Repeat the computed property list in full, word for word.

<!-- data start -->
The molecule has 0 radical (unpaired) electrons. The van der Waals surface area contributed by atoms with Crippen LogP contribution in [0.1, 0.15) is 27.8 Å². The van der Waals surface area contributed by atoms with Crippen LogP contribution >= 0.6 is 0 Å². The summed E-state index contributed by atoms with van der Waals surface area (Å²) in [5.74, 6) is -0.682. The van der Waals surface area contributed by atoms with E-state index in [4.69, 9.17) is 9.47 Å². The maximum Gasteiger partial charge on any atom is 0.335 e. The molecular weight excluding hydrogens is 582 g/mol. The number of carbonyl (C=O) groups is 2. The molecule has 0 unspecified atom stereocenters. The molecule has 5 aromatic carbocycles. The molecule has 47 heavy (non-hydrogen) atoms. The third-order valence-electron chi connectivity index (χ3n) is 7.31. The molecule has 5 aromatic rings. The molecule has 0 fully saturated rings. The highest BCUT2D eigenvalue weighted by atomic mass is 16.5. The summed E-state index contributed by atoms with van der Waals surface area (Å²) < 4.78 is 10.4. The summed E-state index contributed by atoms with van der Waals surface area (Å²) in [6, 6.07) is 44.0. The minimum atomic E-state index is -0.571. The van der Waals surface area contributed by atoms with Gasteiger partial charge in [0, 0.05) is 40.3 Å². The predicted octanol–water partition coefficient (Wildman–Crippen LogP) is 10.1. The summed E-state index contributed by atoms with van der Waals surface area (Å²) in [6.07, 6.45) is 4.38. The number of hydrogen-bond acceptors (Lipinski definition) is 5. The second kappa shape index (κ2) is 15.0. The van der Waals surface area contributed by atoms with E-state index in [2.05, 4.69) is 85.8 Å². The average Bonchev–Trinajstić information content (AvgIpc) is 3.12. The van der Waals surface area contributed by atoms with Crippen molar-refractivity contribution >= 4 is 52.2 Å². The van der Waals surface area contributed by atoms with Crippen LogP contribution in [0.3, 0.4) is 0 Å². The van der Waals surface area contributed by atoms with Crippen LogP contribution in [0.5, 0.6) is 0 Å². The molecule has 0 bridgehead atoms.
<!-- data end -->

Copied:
The molecule has 0 radical (unpaired) electrons. The van der Waals surface area contributed by atoms with Crippen LogP contribution in [0.1, 0.15) is 27.8 Å². The van der Waals surface area contributed by atoms with Crippen LogP contribution >= 0.6 is 0 Å². The summed E-state index contributed by atoms with van der Waals surface area (Å²) in [5.74, 6) is -0.682. The van der Waals surface area contributed by atoms with E-state index in [4.69, 9.17) is 9.47 Å². The maximum Gasteiger partial charge on any atom is 0.335 e. The molecular weight excluding hydrogens is 582 g/mol. The number of carbonyl (C=O) groups is 2. The molecule has 0 unspecified atom stereocenters. The molecule has 5 aromatic carbocycles. The molecule has 47 heavy (non-hydrogen) atoms. The third-order valence-electron chi connectivity index (χ3n) is 7.31. The molecule has 5 aromatic rings. The molecule has 0 fully saturated rings. The highest BCUT2D eigenvalue weighted by atomic mass is 16.5. The summed E-state index contributed by atoms with van der Waals surface area (Å²) < 4.78 is 10.4. The summed E-state index contributed by atoms with van der Waals surface area (Å²) in [6, 6.07) is 44.0. The minimum atomic E-state index is -0.571. The van der Waals surface area contributed by atoms with Gasteiger partial charge in [0, 0.05) is 40.3 Å². The predicted octanol–water partition coefficient (Wildman–Crippen LogP) is 10.1. The summed E-state index contributed by atoms with van der Waals surface area (Å²) in [6.07, 6.45) is 4.38. The number of hydrogen-bond acceptors (Lipinski definition) is 5. The second kappa shape index (κ2) is 15.0. The van der Waals surface area contributed by atoms with E-state index in [2.05, 4.69) is 85.8 Å². The average Bonchev–Trinajstić information content (AvgIpc) is 3.12. The van der Waals surface area contributed by atoms with Crippen molar-refractivity contribution >= 4 is 52.2 Å². The van der Waals surface area contributed by atoms with Crippen LogP contribution in [0.3, 0.4) is 0 Å². The van der Waals surface area contributed by atoms with Crippen LogP contribution in [0.5, 0.6) is 0 Å². The molecule has 0 bridgehead atoms.